The leader of a Mexico-based church that claims to have a worldwide membership of more than a million people appeared in a Los Angeles courtroom Monday but did not enter a plea on more than a dozen criminal charges, including forcible rape of a minor and extortion.
Naason Joaquin Garcia, 50, is charged with one count each of forcible rape of a minor, committing a lewd act on a child, forcible oral copulation of a person under 18, unlawful sexual intercourse and extortion, along with two counts of forcible rape, oral copulation of a person under 18 and conspiracy and three counts of forcible oral copulation.
He and two his two of his three co-defendants — the other remains at large — were ordered to return for arraignment and a bail review hearing on June 21.
Garcia, Alondra Ocampo, 36, and Susana Medina Oaxaca, 24, stood inside a glass-walled custody area in the courtroom as the court heard arguments about a request for cameras to cover the hearing and a protective order requested by the state Attorney General’s Office.
A new defense attorney representing Garcia, Allen Sawyer, argued that media coverage would impair his client’s ability to get a fair trial.
Sawyer accused California Attorney General Xavier Becerra of having “blasted the presumption of innocence” during an “unprecedented press conference” last week in which Becerra called Garcia “demented” and “sick.”
Los Angeles Superior Court Judge Francis Bennett ultimately allowed the cameras, though his ruling applied to this hearing alone, and denied a request for the defendants to appear in civilian rather than jail clothes, an option typically granted at trial.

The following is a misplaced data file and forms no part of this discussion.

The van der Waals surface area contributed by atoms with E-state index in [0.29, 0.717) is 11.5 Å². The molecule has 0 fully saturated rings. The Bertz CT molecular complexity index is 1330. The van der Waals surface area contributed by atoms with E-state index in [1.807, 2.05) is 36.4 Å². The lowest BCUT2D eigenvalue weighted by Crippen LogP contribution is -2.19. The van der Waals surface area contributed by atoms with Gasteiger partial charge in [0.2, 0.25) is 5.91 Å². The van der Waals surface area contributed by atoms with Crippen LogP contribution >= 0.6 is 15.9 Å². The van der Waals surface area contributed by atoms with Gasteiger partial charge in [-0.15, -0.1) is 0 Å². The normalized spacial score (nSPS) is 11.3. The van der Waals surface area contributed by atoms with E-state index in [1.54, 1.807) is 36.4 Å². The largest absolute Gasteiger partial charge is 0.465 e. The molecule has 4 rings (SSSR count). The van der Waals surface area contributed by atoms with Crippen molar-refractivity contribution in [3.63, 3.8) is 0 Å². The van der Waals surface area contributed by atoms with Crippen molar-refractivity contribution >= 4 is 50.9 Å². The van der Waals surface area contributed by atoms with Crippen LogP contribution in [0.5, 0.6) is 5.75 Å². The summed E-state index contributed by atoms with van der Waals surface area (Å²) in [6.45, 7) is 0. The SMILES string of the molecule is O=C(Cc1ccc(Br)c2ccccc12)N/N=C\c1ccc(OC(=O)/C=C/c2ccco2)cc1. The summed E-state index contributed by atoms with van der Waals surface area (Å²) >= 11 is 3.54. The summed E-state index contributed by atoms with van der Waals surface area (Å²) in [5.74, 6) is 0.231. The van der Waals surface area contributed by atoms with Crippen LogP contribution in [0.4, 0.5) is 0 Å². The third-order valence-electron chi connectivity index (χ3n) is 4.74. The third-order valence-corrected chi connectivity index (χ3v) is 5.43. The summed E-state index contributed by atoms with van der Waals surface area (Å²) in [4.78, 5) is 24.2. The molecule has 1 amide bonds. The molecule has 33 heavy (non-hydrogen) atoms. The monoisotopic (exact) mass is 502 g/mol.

Deputy Attorney General Amanda Plisner then asked the court to rule on a protective order requiring the defense teams not to disclose facts relayed as part of discovery materials to anyone associated or affiliated with La Luz del Mundo, the church led by Garcia and founded by his grandfather decades ago.
The case “involves the sexual abuse of multiple young women (who have an) ultimate right to privacy,” Plisner told the court.
The prosecutor said there were concerns about harassment of the parties involved given “the tight-knit nature of the community.”
Sawyer, who said he has worked cases involving the Catholic Church, said the request amounted to a gag order and would require him to apply a “faith test” to any experts or other individuals helping in Garcia’s defense.
“(It’s a) large church … it’s 5 million people,” Sawyer said. “It’s not appropriate that I do a faith check of anybody associated with the defense.”
Plisner countered the protective order was necessary because the defense team includes people the attorney general’s office office believes are witnesses in the case and might play a role in deterring other witnesses. She said individuals had told her office that church members would do “just about anything to protect or please defendant Garcia” based on a “spiritual oath” they had taken.
Sawyer still disagreed.
“This is a preemptive, broad attempt to target a faith,” the defense attorney told the court.
Ocampo’s attorney, Ryan Rodriguez, said he had already signed the protective order after working out his issues in an informal conversation with Plisner.